END NOTES 1 William L. Straub, History of Pinellas County Florida (Saint Augustine, Fla.: Record Company, Printers, 1929), p. 52. 2 W. Lovett Douglas, History of Dunedin (St. Petersburg, Fla.: Great Outdoors Publishing, 1965), pp. 129-131. 3 D. B. McKay, Pioneer Florida 3 vols. (Tampa, Fla.: Southern Publishing, 1959), 3:117. 4 "Sommerville" is probably James "Jim" Sommerville, who is also mentioned later in this letter. Sommerville was a native of Scotland, who came to Pinellas by the early 1880's. Together with a partner, John O. Douglas, in 1882 he opened a general store at the foot of Main Street in Edgewater Park in what is now Dunedin. These two men are credited with giving the town its name, after the town of Dunedin, Scotland, where both originally came from. See Straub, History of Pinellas County p. 104 and Douglas, History of Dunedin pp. 109-110. 5 Jones is referring to the fact that the proposed county (which was incidentally to be named "Gulf County," not Pinellas) would lack an adequate tax base to support itself. The proposed bill would have also kept "Point Pinellas" (an area roughly comprising the southernmost tip of the peninsula) in Hillsborough, a move probably intended to placate Hillsborough officials by allowing them to retain control of shipping into Tampa Bay. Thus, with only one incorporated municipality (Tarpon Springs, which was incorporated in 1887) and a population of around 500-600 residents (the 1890 Federal census recorded a population of 601), the new county would have been slight indeed. Jones also mentions Elias G. Belcher, brother of William A. Belcher, who had moved to Pinellas sometime prior to 1880 and was a local farmer. See Leland Hawes, "'Founding father' of Pinellas County," Tampa Tribune 12 January 1992; 1880 U.S. Census for Hillsborough County, Florida; and "1880Census-Pinellas Peninsula," p. 2 of 23 in Harvey L. Wells Collection to Heritage Village Library and Archives. 6 Earlier that year (1887), a petition to the Legislature was circulated in Pinellas calling for the creation of a new county, which boldly declared itself to be "Our Declaration of Independence." Apparently one of the issues which sparked the petition was a proposal to build, as Jones states, "that large Bridge [probably a forerunner of the Gandy Bridge, which was the first bridge to span Tampa Bay and which was eventually built in 1924], court House and Jail" for Hillsborough. Residents in the Pinellas felt that their taxes were not going towards roads and bridges on their side of the Bay but were instead being drained off by Tampa and the eastern part of Hillsborough (Pinellas then being commonly known as "West Hillsborough"). It was a sentiment that eventually did result in the successful movement to create Pinellas in 1911. Some notable signers of this early petition included Pinellas pioneers Abel Miranda, John A. Bethell, John A. Donaldson (the first African-American to permanently settle on the peninsula), G.W. Meares, and Vincent Leonardy. See Straub, History of Pinellas County pp. 52-58 and "Petition to Legislature," in Pinellas County-General History file at Heritage Village Library and Archives. 7 On May 18, 1887, Belcher introduced the county separation bill, House bill No. 316, "To be entitled an act to create and establish the county of Gulf out of the western portion. Of Hillsborough county, and to provide for its government." Interestingly, this passage suggests that Belcher himself introduced the separation bill in the Legislature only reluctantly. This was probably due to the fact that the "certain Tampa politician" which Straub alludes to in his history was not elected with Belcher, which was part of the original strategy behind creating the new county. With no ally in the Senate to support his bill, Belcher no doubt was only going through the motions in introducing the bill in order to carry out his part of the original bargain. See also Florida House of Representatives, A Journal of the Proceedings of the House of Representatives of the First Legislature of the State of Florida Held Under the Constitution Adopted by the Convention of 1885 (Tallahassee, Fla.: N.M. Brown, 1887), p.482. "Matchett" refers to G.W. Matchett, Belcher's colleague from Hillsborough in the State House that year. See John B. Phelps, Clerk of the Florida House of Representatives, The People of Lawmaking in Florida 1822-1997 p. 73. 8 "Old Capt. McMullen" is James P "Capt. Jim" McMullen (1823-1895), one of the earliest settlers on the Pinellas Peninsula and a prominent member of the local community there. He originally came to the area from South Georgia about 1842 while recuperating from tuberculosis, and drifting over to Pinellas, found it "the closest place to heaven that he could imagine." In 1852 he settled permanently on the peninsula and built a log cabin in the area that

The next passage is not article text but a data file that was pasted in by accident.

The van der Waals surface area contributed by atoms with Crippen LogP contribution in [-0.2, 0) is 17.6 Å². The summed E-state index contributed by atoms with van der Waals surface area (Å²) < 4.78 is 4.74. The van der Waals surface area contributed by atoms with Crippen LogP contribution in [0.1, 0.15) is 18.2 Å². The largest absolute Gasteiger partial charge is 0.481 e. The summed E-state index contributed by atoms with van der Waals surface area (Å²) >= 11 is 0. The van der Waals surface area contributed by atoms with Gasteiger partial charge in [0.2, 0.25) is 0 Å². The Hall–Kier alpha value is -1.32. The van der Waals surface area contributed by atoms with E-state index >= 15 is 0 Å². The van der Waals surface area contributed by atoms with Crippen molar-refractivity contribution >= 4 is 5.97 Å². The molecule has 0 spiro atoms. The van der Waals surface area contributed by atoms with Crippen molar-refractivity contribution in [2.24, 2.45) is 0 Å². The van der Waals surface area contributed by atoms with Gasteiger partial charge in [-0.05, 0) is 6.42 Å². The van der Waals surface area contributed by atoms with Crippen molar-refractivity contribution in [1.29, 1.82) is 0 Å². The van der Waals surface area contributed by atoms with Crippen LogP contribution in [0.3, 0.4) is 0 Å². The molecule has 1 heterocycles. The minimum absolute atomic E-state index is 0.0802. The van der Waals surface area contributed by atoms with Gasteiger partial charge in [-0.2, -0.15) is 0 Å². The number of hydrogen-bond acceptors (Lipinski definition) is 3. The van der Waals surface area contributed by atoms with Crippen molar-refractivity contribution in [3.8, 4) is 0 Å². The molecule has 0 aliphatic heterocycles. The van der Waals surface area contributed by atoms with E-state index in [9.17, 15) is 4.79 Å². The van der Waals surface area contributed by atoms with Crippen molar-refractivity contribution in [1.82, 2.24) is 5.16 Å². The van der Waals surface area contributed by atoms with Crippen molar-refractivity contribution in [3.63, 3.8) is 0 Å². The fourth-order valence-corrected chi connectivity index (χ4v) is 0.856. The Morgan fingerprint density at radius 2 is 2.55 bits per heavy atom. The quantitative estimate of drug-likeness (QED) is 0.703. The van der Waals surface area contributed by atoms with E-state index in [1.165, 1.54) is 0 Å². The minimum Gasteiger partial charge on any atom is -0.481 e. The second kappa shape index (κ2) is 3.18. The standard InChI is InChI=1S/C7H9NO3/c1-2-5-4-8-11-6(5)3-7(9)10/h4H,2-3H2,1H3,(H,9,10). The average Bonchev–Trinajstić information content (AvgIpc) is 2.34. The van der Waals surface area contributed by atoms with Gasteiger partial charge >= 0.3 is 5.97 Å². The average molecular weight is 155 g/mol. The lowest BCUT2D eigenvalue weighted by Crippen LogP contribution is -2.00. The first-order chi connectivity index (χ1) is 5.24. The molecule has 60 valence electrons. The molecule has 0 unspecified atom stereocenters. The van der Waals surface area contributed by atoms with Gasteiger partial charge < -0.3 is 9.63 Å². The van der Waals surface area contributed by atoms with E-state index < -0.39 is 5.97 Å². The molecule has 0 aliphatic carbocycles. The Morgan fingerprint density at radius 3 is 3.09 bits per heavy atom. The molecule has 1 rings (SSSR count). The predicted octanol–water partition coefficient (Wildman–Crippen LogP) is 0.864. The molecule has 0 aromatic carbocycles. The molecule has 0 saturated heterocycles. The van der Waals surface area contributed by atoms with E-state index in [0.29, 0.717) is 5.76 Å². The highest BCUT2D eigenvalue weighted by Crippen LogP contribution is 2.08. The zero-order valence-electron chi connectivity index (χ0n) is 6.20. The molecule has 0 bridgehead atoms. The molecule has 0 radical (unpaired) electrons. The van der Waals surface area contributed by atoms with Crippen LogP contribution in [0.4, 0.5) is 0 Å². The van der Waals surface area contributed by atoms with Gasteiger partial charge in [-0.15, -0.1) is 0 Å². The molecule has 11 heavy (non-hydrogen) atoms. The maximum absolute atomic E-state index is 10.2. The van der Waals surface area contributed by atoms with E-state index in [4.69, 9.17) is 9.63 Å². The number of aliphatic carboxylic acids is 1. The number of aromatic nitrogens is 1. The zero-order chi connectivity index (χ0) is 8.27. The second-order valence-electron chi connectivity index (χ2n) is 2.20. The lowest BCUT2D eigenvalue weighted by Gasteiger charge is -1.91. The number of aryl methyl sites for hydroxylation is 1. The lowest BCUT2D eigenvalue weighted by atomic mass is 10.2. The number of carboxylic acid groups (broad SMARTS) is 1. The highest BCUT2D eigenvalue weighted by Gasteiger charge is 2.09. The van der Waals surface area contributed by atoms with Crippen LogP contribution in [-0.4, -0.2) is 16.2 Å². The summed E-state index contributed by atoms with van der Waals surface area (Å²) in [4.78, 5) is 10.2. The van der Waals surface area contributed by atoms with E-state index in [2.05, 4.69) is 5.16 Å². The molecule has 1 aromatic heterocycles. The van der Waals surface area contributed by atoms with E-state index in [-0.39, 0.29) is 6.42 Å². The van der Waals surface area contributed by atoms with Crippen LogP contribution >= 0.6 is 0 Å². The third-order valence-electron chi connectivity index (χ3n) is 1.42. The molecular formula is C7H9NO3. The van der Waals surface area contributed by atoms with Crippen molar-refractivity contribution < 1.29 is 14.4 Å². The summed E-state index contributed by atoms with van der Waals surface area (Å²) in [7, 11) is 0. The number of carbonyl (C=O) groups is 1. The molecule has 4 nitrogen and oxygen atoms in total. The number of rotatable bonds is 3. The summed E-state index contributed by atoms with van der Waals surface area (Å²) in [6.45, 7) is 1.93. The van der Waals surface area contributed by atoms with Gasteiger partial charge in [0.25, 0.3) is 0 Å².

later became known as Coachman Station, near Clearwater. In 1977 the cabin was moved to Heritage Village, which now survives as the oldest existing structure in Pinellas County. McMullen became involved in both farming and cattle operations in the area and soon became one of the leaders of the young community. During the Civil War, he commanded a company of volunteers to protect Clearwater Harbor (now Clearwater) from Federal incursions, and later joined the Confederate "Cow Cavalry," which played an important role in helping to supply the Confederate Army with beef. He also served as a member of the Hillsborough County Commission both before and after the war, from 1853-1855, 1859-1861 and 1881-1883. For more on McMullen, see my article which appeared in the Sunland Tribune "The Accidental Pioneer: Capt. Jim McMullen and the Taming of the Pinellas Peninsula," Sunland Tribune 22 (November 1996): 27-40. Incidentally, McMullen was Belcher's father-in-law not once, but twice over: in 1872, Belcher married McMullen's daughter Mary Katherine and after her death in 1880, he married her sister Sarah Jane. The "Rev. Holmes" mentioned here is otherwise unknown, although he was probably a relative of James Holmes, who was at the time bookkeeper of the Sommerville and Douglas store. James Holmes came to Dunedin in 1875 and homesteaded 160 acres on present-day Hercules and Sunset Drive. See Douglas, History of Dunedin p. 124. 9 Arthur Campbell (A.C.) Turner (1844-1929) was an early pioneer of Clearwater. A merchant, farmer and citrus grower by profession, he also served as postmaster of Clear Water Harbor from 1872 to 1885, and from 1884 to 1892 was editor of the West Hillsborough (Hillsboro) Times the peninsula's first newspaper. One of the area's leading proponents of division from Hillsborough, when Pinellas County was created in 1911, he served as the new county's first treasurer. "Munnerlyn" refers to James K. Munnerlyn, an early pioneer of Clearwater who ran a general store at the foot of Cleveland Street. Together with Turner, he had apparently first supported the Rev. James G. Snedecor (the "Snedecor" mentioned here) for the Legislature before supporting Belcher. Snedecor came to the area from Memphis, Tennessee during the early 1880's and initially settled in Dunedin. In 1884, he moved to the Safety Harbor area, where he lived in a log cabin homestead that still stands on Sixth Avenue south of Main Street. He appears to have been involved with the movement to separate Pinellas from Hillsborough. See Rowland H. Rerick, Memoirs of Florida ed. Francis P. Fleming, 2 vols. (Atlanta: Southern Historical Association, 1902), 2:733-734; Ralph Reed, "Arthur Campbell Turner was Pioneer," St. Petersburg Times 28 March 1960; David W. Hartman and David Coles, Biographical Rosters of Florida's Confederate and Union Soldiers 1861-1865 6 vols. (Wilmington, N.C.: Braodfoot Publishing, 1995), 4:1642; Barbara L. Fredericksen, "Quaint Little Log Cabin is a Solid Piece of History," St. Petersburg Times 30 December 1986; and Bob Henderson, "Cabin Logs a Century of County's History," St. Petersburg Times 19 October 1990. (I am further indebted to Clearwater historian Michael Sanders, who conscientiously helped me to identify Snedecor and Munnerlyn, and who generously supplied me with copies of a letter from Munnerlyn (described as "Dealer in General Merchandise, and Real Estate Agent") to Belcher, dated 22 April 1887.) 10 (John) Moffet McClung ( 1847-1920), a native of Virginia, settled in Dunedin in 1868. He homesteaded a 160-acre tract near present-day Patricia Avenue and became a citrus grower. He was also an active member for many years of the local First Presbyterian Church. His influence, as Jones alludes to here, was apparently less than considerable. See Douglas, History of Dunedin p. 137. 11 Existing copies of the 1887 petition calling for the separation of Pinellas from Hillsborough (see note 6) do not contain the name Munnerlyn among the 26 persons to sign. The allusion Jones makes here is that Munnerlyn signed the petition only as a way of gaining popular support for his local business HQWHUSULVH DQRWXQFRPPRQWDFWLFLQWKDWRUWKLV day and age. Writing to Belcher on April 22nd however, Munnerlyn stated that: "On last Saturday there was a meeting here at this place [Clear Water Harbor] for the purpose of dividing the County. It was held by a certain clique who are not any popular with the local people here, and consequently not largely attended . a great many who are in favor of the measure object on account of oposition [sic] . I am in favor of the measure and am willing to use the men so far as we need them. I am anxious to know what you think of the move, and will appreciate any advice you will give in regard to any steps that it would be best to be taken in regard to making it a popular movement. ." (Letter of James K. Munnerlyn to William A. Belcher, Clear Water Harbor, Florida, 22 April 1887, courtesy Michael Sanders Collection.)